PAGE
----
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The improvement of those affected by persistent COVID after being vaccinated opens a new scientific unknown

Among the different facets of the SARS-CoV-2 virus that are still covered with uncertainty, the long-term sequelae that appear after infection stand out. Multiple scientists from different parts of the world are closely monitoring patients to find out how they evolve over time and how the effects of the disease could be prevented or treated. The United States has bet heavily on the investigation of this matter. Last December, the US Congress allocated more than one billion dollars to the National Institutes of Health (NIH) to fund projects for four years that study the long-term health consequences caused by the SARS-CoV-2 infection.

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The NIH estimated that between 10 and 30% of people infected with the coronavirus could suffer long-term symptoms. In Spain, according to the survey carried out by the Spanish Society of General and Family Physicians, 87% of those affected by persistent COVID-19 are women, with an average age of 43 years.

Persistent COVID-19, which in medical terminology is called by the English acronym feed (Post-acute sequelae from SARS-CoV-2 infection) encompasses a wide variety of symptoms and signs that can appear after coronavirus infection and persist for weeks or months. At the end of January, the preliminary results of a large study appeared (the results of which have not yet undergone peer review or been published in a scientific journal) that analyzed more than 18,000 publications and 47,000 patients to gather the accumulated joint knowledge on the PASC. The researchers found that around 80% of those affected by COVID-19 suffered one or more symptoms weeks or months after infection and identified more than 50 different symptoms / signs that could appear and remain over time.

The symptom that appeared most frequently was fatigue (58% of the people analyzed), followed by headache (44%), attention disorder (27%), hair loss (25%), difficulty breathing (24%), loss of taste (23%) and smell (21%), accelerated and deeper breathing (21%), and coughing (19%). For now, the causes behind this wide variety of sequelae are unknown and very different hypotheses are being considered: an inadequate reaction of the immune system that remains after the infection is resolved, post-traumatic stress, persistence of viral particles in some parts of the body …

Improvement, chance or causality?

With the mass vaccinations that are taking place in multiple countries, another more unknown facet about PASC is added: more and more people report that their symptoms have disappeared or have been alleviated shortly after receiving the vaccine. International surveys and different media such as The Washington Post, The Huffington Post, The country O Vozpópuli collect multiple cases of people explaining their evolution after the vaccine. Especially striking is the case of Arianna Einsenberg, 34, who experienced fatigue, insomnia, muscle pain and brain fog for 8 months after passing COVID-19. However, her symptoms disappeared within 36 hours after receiving the second dose of the SARS-CoV-2 vaccine. Are cases like Eisenberg’s just a fluke, or are vaccines really able to alleviate or eliminate persistent COVID-19 systems?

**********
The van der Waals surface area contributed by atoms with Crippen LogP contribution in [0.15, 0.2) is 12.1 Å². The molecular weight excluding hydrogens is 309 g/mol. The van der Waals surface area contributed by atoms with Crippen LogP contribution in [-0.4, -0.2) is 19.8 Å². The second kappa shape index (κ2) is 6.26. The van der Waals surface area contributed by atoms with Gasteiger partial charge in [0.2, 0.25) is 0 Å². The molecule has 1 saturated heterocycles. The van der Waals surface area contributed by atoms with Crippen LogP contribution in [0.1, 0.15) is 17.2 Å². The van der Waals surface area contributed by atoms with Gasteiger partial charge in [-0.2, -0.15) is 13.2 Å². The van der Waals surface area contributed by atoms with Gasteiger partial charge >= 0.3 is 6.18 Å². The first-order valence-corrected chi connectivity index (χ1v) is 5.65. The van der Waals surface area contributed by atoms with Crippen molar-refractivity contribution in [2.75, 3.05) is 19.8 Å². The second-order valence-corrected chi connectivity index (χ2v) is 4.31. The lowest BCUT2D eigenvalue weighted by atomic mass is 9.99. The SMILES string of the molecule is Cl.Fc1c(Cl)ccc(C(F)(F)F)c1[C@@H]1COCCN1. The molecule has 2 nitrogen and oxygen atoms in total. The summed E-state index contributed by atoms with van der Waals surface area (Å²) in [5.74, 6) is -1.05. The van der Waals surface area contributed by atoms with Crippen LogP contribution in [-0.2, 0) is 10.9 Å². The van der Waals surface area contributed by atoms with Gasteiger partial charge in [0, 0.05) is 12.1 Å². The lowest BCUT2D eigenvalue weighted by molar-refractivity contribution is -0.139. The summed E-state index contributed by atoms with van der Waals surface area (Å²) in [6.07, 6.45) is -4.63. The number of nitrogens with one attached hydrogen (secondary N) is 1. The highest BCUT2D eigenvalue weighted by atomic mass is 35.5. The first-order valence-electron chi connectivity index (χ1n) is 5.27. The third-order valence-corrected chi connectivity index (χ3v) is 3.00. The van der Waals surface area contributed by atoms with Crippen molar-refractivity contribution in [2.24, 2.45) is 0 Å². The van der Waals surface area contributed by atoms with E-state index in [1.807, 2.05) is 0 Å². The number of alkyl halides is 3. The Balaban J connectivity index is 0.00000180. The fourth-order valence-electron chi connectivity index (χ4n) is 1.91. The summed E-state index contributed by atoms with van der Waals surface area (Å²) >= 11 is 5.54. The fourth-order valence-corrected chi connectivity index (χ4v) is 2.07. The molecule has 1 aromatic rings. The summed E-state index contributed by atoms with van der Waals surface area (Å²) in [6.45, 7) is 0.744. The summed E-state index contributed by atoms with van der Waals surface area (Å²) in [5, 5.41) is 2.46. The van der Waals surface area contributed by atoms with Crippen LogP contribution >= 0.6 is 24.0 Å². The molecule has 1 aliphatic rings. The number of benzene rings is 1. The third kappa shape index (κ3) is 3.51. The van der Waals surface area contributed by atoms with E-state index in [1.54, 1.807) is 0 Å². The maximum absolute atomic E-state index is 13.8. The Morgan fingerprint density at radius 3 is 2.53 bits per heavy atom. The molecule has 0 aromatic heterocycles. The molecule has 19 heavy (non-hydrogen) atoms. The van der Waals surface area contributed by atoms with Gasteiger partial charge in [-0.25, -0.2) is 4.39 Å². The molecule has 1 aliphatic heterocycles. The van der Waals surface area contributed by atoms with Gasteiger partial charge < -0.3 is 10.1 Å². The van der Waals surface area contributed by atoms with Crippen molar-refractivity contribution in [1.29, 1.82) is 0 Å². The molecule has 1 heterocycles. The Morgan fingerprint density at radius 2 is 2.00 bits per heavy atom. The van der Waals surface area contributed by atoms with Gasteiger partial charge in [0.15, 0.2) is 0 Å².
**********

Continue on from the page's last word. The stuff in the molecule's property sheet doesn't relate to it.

A first detail that must be taken into account when analyzing these cases is that correlation does not imply causality. Millions of people in the world are receiving vaccines against COVID-19 and it is possible that, by simple chance, the symptoms of persistent COVID disappeared coinciding with the time of vaccination, without the vaccine having anything to do with it. In addition, we must also take into account all those people who were vaccinated and continue to show the same symptoms as before receiving said preventive treatment.

Unfortunately, it is not possible to distinguish spontaneous recoveries from persistent COVID-19 from those triggered by vaccines simply through surveys, because we do not have a control group (people with persistent COVID-19 who have not received the vaccine) to compare. Precisely for this reason, clinical studies are necessary to confirm that, indeed, vaccines can be useful to treat PASC. For now, the investigations in this regard have important limitations as to draw conclusions, although they point in this direction.

In the hypothetical case that vaccines, indeed, were of benefit to people suffering from PASC, what would be the reason for this phenomenon? Since the causes behind persistent COVID-19 are not even known, any hypothesis about it falls within the realm of pure speculation. In any case, never underestimate the placebo effect. We know from many studies that certain people with symptoms such as pain, fatigue or insomnia can respond very well to placebos, substances that have no therapeutic effect, but that cause a benefit in the individuals who receive it.

Beyond the previous mechanism, it could be that the immune response enhanced by vaccines resulted in a hypothetical inappropriate reaction of the immune system, which attacked tissues or cells of the human body itself, to be resolved. Another possibility is that the vaccine managed to get the defense system to eliminate the hypothetical viral particles that could still be present in the body. For now, there are many questions in this regard, although the first question that will have to be resolved and confirmed is whether vaccines, indeed, offer benefits over persistent COVID.



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